TRAINING THAT WORKS: Teaching effectively and affectively
Training isn’t very different from teaching. Training generally has more skill components and fewer conceptual components but the learning process is the same. Training is more likely to provoke transformative experiences because it involves connecting the four key elements of learning:
- Knowledge acquisition,
- Emotional engagement or caring,
- Skill development,
- Integration with a person’s life narrative or metacognitive system.
When you train people they have to learn what to do, how to do it and why it matters.They also have to decide what skill to use under which circumstances and be able to think about their reasons for choosing that particular skill. This entire process engages learners and activates Zull’s “emotion molecules.” Experienced teacher/trainers can easily recognize the beginnings of a transformative experience. It’s called the Light Bulb Effect or the AHA Effect. When it happens, you can’t miss it.
- FOCUS ON LEARNING- You can’t design any effective training program until you know what participants need to learn and be able to do.This is why so many “off the shelf” training designs are ineffective. They have generic learning goals and don’t take into account what your participants already know or care about.
- Feelings- Ask yourself what feelings most effectively anchor this knolwedge in your participants’ heart/minds. These feelings should be positive and will probably come from previous experiences with the subject. Typical feelings are enthusiasm, curiousity, self-enhancement, self- confidence, to name a few. Take a moment to think of an example from your own experience. For example, if you are teaching students active listening skills, ask them to recall the last time they spoke to somebody who listened to them with undivided attention. What did that feel like? How was it different from an ordinary conversation?
- Information- The students may need to place this learning in a broader context than the one they previously used or make their information more accurate or complex. For example, if your are doing “training” about cross-cultural communication, you may want to give white students information about the reasons why the Black Lives Matter movement got started, or share some history about slavery or the civil rights movement.You may want to tell non-Asian students how the “model minority” myth got started. You may want to invite one or morepeople who are members of the group you are talking about to share their experiences with your students before you begin training. If people are learning to communicate about difficult topics, they need to have some understanding about the reasons for the difficulty and that usually involves some historical information or cultural analysis. There are large numbers of film clips on YouTube that can help with this process.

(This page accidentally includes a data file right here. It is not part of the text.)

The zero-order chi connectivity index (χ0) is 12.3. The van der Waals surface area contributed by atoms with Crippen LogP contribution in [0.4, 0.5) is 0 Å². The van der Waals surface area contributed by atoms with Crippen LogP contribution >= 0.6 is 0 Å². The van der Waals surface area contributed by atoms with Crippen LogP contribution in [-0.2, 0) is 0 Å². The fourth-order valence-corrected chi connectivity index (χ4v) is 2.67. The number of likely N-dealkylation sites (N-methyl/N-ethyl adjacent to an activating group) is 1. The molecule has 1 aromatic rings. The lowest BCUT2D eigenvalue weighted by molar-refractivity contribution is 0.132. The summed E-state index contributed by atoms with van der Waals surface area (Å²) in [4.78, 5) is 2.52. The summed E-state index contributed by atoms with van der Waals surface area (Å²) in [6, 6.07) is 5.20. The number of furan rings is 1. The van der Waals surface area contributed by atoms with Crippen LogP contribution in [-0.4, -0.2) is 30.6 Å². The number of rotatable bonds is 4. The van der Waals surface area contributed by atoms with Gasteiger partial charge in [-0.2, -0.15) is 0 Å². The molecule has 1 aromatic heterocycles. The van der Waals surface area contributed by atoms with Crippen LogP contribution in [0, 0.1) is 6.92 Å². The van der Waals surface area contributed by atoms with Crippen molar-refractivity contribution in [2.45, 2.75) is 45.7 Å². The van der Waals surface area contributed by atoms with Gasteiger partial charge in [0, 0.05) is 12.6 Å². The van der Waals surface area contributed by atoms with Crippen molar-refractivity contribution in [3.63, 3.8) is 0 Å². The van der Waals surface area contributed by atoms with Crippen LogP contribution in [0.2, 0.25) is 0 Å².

- Skills –Identify the skills that students need to develop to anchor this learning in their own life experience. If you know the people you are training, you should have observed some of the skill deficiencies before you begin designing the program. Examples of skills are self-disclosure (not blaming), non-judgmental feedback (I noticed that every time you talk about [whatever topic] your foot starts jiggling.) empathy, ability to reframe previous constructs or ideas, ability to manage personal discomfort, to apologize for inadvertantly offenseive remarks and other microaggressions. Categories of skills include interpersonal, conceptual/analytic, manual and behavioral.
- Metacognition – Explore the range of reasons why this particular information and skill set might matter to students. Does it match their idea of who they are or want to be/come (identity/self), what they love to do (creative expression) , what beliefs they hold about the way the universe works ( spiritual or meaning making) or what they hope to contribute to the human community (vocation). If your trainees are student leaders of any sort, they may simply need these new skills and knowledge to be more successful in their leadership roles. Remember that nobody learns anything they don’t care about. You can’t train people if they don’t understand why they need to know whatever it is you want them to learn. It’s not a mechanical process.
- Planning – The most important part of designing effective training programs is careful planning, based on adherence to these principles. After you have carefully considered what you want your trainees to learn, you can evaluate the relevance of prepackaged designed and decide if they will help you achieve your goals.
- Planning sheet (make one for yourself. Use this as an example if you wish.)
|Skills (be specific)
List what you want trainees to be able to do and why
What should they understand about this subject conceptually, historically and culturally?
Do you know what their attitudes and experiences are with this particular subject and skill set? Is it positive or negative?
Do they want to attend this program? Do they know why they need to know? Are they curious?